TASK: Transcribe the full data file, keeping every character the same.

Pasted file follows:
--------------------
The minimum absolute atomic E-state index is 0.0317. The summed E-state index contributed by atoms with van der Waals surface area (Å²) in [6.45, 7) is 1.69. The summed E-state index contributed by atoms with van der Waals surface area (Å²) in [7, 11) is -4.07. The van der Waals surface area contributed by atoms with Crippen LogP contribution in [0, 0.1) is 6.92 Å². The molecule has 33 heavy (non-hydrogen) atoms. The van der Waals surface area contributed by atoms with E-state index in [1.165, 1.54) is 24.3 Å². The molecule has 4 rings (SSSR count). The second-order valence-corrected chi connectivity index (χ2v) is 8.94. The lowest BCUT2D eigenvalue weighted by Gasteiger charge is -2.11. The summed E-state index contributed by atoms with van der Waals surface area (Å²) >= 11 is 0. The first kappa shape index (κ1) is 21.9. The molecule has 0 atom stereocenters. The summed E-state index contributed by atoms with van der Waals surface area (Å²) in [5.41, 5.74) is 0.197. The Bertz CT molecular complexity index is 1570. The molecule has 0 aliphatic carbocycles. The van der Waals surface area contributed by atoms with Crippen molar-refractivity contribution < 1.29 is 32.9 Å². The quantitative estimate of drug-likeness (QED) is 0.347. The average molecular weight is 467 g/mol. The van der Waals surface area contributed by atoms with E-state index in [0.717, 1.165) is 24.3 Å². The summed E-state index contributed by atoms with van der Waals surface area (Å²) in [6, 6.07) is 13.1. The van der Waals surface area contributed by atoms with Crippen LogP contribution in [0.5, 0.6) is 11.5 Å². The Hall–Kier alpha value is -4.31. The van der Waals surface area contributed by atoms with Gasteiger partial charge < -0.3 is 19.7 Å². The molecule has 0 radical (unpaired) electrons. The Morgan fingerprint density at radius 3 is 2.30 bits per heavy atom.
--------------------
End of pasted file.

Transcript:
The minimum absolute atomic E-state index is 0.0317. The summed E-state index contributed by atoms with van der Waals surface area (Å²) in [6.45, 7) is 1.69. The summed E-state index contributed by atoms with van der Waals surface area (Å²) in [7, 11) is -4.07. The van der Waals surface area contributed by atoms with Crippen LogP contribution in [0, 0.1) is 6.92 Å². The molecule has 33 heavy (non-hydrogen) atoms. The van der Waals surface area contributed by atoms with E-state index in [1.165, 1.54) is 24.3 Å². The molecule has 4 rings (SSSR count). The second-order valence-corrected chi connectivity index (χ2v) is 8.94. The lowest BCUT2D eigenvalue weighted by Gasteiger charge is -2.11. The summed E-state index contributed by atoms with van der Waals surface area (Å²) >= 11 is 0. The first kappa shape index (κ1) is 21.9. The molecule has 0 atom stereocenters. The summed E-state index contributed by atoms with van der Waals surface area (Å²) in [5.41, 5.74) is 0.197. The Bertz CT molecular complexity index is 1570. The molecule has 0 aliphatic carbocycles. The van der Waals surface area contributed by atoms with Crippen molar-refractivity contribution < 1.29 is 32.9 Å². The quantitative estimate of drug-likeness (QED) is 0.347. The average molecular weight is 467 g/mol. The van der Waals surface area contributed by atoms with E-state index in [0.717, 1.165) is 24.3 Å². The summed E-state index contributed by atoms with van der Waals surface area (Å²) in [6, 6.07) is 13.1. The van der Waals surface area contributed by atoms with Crippen LogP contribution in [0.5, 0.6) is 11.5 Å². The Hall–Kier alpha value is -4.31. The van der Waals surface area contributed by atoms with Gasteiger partial charge < -0.3 is 19.7 Å². The molecule has 0 radical (unpaired) electrons. The Morgan fingerprint density at radius 3 is 2.30 bits per heavy atom.